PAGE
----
Wednesday, May 18

We are getting closer to “artificial wombs”. And we’re not prepared for its implications

“Babies who a few years ago would have been wrapped in a blanket and left in a closet awaiting certain death are now going home to their mother in two to three weeks.” explained Matt Kemp, director of the perinatal research laboratories of la WIRF australiana, to what extent the extremely bizarre idea of ​​an ‘artificial womb’ not only is it not science fiction, but it is something that is getting closer.

And it is going to be a century since J.B.S. Haldane, one of the most important English geneticists in history, coined the term ‘ectogenesis’ to refer to the pregnancies that would take place in these artificial wombs. It’s more, it will be a century since Haldan predicted that in 2074 less than 30% of pregnancies would be ‘natural’. 50 years after that 2074, the prediction seems more real than ever and that can have implications that we cannot even suspect.

How close are we to being able to gestate?

Currently, the viability line of human fetuses is around the 22nd and 23rd week of pregnancy. That is the time when the lungs develop and, even today, it remains a critical point. So much so that while only 20% of those born at 23 weeks survive, that figure scale up to 80% when we talk about born in week 25. Continuing to push this line towards the beginning is one of the two great battle fronts that will come together in artificial wombs: reducing deaths (and the consequences) caused by premature births (one in ten pregnancies currently in the US).

In 2017, a team of researchers at the Children’s Hospital of Philadelphia they placed lambs with 107 days of gestation (the equivalent of 23-24 weeks of gestation in a human being) inside this bag that simulated the environment inside a maternal womb. It was a resounding success and opened up a very promising line of work in a field that had eluded us for a long time.


However, the challenge is very ambitious. First, due to the ethical limitations that make it difficult to carry out this type of experiments in humans (the methodologies have to be very mature to receive the OK of the bioethics committees). And second because of the inherent technical complications: as Matt Kent pointed out things as basic as pumping blood to very immature fetuses are a first level technological problem, a pressure is needed that the tissues cannot withstand well.

The other battle front is in the development of embryos, and we have also advanced a great deal on this. Examples are not lacking: the professor Yoshinori Kuwabara and his team from Juntendo University in Japan were able to gestate embryos goat in a machine with tanks filled with amniotic fluid. The teacher Helen Hung-Ching Liu, of Cornell University Center for Reproductive Medicine, also managed to bring the development of a mouse embryo to near term thanks to a bioengineered endometrium. But his most famous (and controversial) experiment involved incubating a human embryo for ten days.

Where is this technology taking us?

Sharon Mccutcheon 74 7j5t4sg0 Unsplash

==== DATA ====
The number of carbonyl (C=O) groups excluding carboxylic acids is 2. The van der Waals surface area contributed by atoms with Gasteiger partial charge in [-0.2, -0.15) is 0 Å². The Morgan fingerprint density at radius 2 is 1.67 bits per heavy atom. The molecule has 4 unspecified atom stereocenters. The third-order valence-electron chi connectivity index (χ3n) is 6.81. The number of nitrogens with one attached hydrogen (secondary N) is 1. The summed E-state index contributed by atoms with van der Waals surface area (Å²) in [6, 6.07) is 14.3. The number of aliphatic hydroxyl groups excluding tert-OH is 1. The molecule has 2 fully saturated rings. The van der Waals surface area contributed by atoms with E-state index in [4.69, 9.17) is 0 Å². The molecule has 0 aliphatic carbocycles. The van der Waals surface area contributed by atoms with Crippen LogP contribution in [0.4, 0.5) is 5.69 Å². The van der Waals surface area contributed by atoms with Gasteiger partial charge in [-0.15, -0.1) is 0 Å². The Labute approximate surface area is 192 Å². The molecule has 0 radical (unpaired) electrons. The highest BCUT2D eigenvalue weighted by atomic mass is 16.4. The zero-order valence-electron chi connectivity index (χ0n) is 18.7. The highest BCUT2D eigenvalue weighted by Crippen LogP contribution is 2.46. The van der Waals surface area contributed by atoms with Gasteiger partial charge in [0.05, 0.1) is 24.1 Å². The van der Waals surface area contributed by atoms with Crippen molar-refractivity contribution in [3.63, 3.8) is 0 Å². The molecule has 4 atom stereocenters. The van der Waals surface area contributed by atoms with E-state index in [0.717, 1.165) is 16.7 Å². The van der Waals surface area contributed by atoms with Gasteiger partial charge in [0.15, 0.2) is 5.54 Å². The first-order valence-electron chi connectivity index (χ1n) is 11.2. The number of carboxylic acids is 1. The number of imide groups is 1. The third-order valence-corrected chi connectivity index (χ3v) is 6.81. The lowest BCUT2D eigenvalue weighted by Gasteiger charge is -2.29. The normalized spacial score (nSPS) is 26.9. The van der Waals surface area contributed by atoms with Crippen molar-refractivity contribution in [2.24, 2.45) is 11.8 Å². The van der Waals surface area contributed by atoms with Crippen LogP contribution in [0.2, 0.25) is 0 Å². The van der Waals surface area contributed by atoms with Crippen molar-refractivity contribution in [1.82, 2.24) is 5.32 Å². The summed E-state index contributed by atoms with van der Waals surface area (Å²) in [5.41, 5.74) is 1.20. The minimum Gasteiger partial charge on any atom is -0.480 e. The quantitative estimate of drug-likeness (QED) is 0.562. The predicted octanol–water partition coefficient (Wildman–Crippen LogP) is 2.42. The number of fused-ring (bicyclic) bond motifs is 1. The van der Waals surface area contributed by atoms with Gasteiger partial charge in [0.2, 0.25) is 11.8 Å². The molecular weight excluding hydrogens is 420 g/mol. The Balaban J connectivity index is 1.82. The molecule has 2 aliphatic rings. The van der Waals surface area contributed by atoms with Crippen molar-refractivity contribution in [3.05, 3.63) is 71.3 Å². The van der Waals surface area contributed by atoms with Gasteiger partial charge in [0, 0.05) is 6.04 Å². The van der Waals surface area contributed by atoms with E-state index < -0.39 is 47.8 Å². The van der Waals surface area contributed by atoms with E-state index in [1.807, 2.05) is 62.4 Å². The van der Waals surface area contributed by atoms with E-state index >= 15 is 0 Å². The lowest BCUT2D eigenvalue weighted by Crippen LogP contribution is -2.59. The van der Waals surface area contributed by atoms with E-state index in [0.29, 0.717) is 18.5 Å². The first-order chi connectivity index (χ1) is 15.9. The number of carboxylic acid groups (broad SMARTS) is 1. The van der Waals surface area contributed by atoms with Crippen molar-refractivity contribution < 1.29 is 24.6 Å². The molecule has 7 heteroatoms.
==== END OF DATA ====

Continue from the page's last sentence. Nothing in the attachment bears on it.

Sharon Mccutcheon

The medical benefits are clear: This technology could help couples struggling to have children or help premature babies survive. Pregnancy and childbirth are extremely hard processes and many theorists already speak of the end of natural pregnancy as the ‘last great liberation of humanity’. But above all, it could represent one of the greatest social, educational and health advances in decades. ‘Ectogenesis’ can provide safe and healthy gestational environments away from pollutants, drugs and alcohol. Martha J. Farah, a professor at the University of Pennsylvania, has spent many years studying the relationships between brain development and socioeconomic status. The generalization of ectogenesis could eliminate one of the biggest sources of inequality that exist: the conditions of pregnancy.

It is not so clear that the arrival of this type of technology would have a significant impact on current demographic trends. What demographer Lyman Stone pointed out, “the transition to lower fertility rates could have happened in 1500 or 1300 or 900 or 500 BC; in fact, it probably happened in those periods in various places, but because it did not happen at the same time as the massive economic growth for improving living standards, improving child survival, and compensating for population losses from falling fertility, was never sustained.” That is, it is about a much deeper problem (and it is rooted in culture, productivity and social relationships) for such a technological solution to turn them around.

Instead, the ethical, moral and legal consequences are not yet entirely clear. Nor social changes: what consequences for social behavior will the radical equalization of the investment of both parents in the gestation process have? Samantha Allen, of the Daily Beast, wondered what would happen if the uterus, the most ‘politicized’ part of a woman’s body, was ‘externalized’ and concluded that would change feminism forever. Or put another way: removing the pregnancy from the woman’s body would mean a change so radical that we are not able to imagine the kind of world that would see the light. Although most likely it will not take long to meet him.

Imagen | Hush Naidoo Jade Photography